Ugandan Nuns Making Wine
They came from a place called Mbarara in Uganda. The Switzerland of Africa some say. They belong to a family of sisters called the Poor Clares. Decades ago French monks planted vines in the garden of their monastery of which the sisters made wine over the years. Although there was much commitment in their efforts they had little success to show, until things changed in 2005.
The monastery was visited by President Museveni. He offered to sponsor a trip for four sisters to anywhere in the world to increase their winemaking knowledge. They proved to be nuns with an adventurous spirit. They surfed the internet and sent off mails in all directions. The only reply came from Weltevrede.
They arrived during the harvest season of 2006. In a matter of a few weeks a great relationship was formed between them, the Jonker family and the Weltevrede team with whom they worked. The sisters were hard working, keen to learn, quick to grasp complicated aspects of microbiology and science and covered everything from terroir to malolactic fermentation. They proved to be diligent students and proceeded to make their own wine on a small scale here on Weltevrede.
When they left we assisted in exporting 100 vines of Red Muscadel and 400 vines of Shiraz to Uganda, which they planted and cared for. The Red Muscadel never grew, but the Shiraz thrived. They intended to make sweet red wine as altar wine. They kept in contact via e-mail to deal with their viticultural and winemaking challenges, which are many in their humid conditions.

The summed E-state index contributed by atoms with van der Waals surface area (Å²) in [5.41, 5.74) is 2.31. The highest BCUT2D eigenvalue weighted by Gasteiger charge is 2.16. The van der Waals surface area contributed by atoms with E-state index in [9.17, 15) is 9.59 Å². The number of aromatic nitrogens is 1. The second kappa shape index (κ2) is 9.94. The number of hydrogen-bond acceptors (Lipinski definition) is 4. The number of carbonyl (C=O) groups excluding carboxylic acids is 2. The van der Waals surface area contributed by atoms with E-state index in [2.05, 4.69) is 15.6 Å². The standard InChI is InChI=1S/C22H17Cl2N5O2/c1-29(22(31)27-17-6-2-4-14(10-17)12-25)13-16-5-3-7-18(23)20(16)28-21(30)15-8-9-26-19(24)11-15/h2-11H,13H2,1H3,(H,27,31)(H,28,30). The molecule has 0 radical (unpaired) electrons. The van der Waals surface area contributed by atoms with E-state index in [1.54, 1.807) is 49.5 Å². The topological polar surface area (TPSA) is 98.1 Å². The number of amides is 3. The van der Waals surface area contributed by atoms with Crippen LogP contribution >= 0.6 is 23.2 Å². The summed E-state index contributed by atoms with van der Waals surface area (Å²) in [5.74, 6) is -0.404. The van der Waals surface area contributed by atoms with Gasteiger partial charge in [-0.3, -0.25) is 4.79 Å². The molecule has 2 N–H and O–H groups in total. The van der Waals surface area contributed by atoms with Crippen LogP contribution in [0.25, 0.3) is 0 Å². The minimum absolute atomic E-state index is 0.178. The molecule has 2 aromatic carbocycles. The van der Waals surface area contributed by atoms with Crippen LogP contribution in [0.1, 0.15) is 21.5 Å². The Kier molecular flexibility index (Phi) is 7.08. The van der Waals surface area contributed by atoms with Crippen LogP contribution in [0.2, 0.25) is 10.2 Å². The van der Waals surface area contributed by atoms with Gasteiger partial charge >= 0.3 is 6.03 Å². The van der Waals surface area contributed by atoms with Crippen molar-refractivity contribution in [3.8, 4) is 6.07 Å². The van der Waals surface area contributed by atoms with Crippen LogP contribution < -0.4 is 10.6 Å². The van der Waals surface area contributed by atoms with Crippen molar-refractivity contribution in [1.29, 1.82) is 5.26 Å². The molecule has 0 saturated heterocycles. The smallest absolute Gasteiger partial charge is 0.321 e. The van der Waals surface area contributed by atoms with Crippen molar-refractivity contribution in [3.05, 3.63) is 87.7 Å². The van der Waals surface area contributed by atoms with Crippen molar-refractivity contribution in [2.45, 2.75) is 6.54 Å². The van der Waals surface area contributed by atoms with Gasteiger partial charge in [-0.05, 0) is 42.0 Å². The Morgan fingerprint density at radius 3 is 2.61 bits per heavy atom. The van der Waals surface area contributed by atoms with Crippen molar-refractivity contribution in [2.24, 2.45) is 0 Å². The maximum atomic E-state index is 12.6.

Uganda’s first sweet Shiraz
After three years Sister Mary Elizabeth returned with Mother Andrew Kaggwa. Again we were struck by these beautiful people and their contagious enthusiasm.
With them they brought a bottle of the first sweet Shiraz made in Uganda. The wine has a deep scarlet colour, plummy ripe fruit flavours and rich sweetness. It was a great surprise, as most first, small scale winemaking attempts fail.
The Weltevrede Lourens Jonker Shiraz 2006
While the sisters were in SA during harvest 2006, they assisted in a secret venture to make a very special Shiraz for the 70th birthday of Philip Jonker’s father, Lourens.
Individual bunches of Shiraz were selected by taste in the vineyard, then picked and destemmed berry by berry by hand. These berries were fermented in new open top French oak barrels. After fermentation it was pressed in a small hand press and then poured into new barrels again. After another year it was racked to new barrels again. This wine had 300% new wood treatment and eventually spent more than three years in barrel.
The wine was bottled in secret and presented to Lourens as a birthday surprise. Only seven Jereboams (3 liter bottles) and 277 Magnums (1,5 liter bottles) of the Weltevrede Lourens Jonker Shiraz 2006 were filled.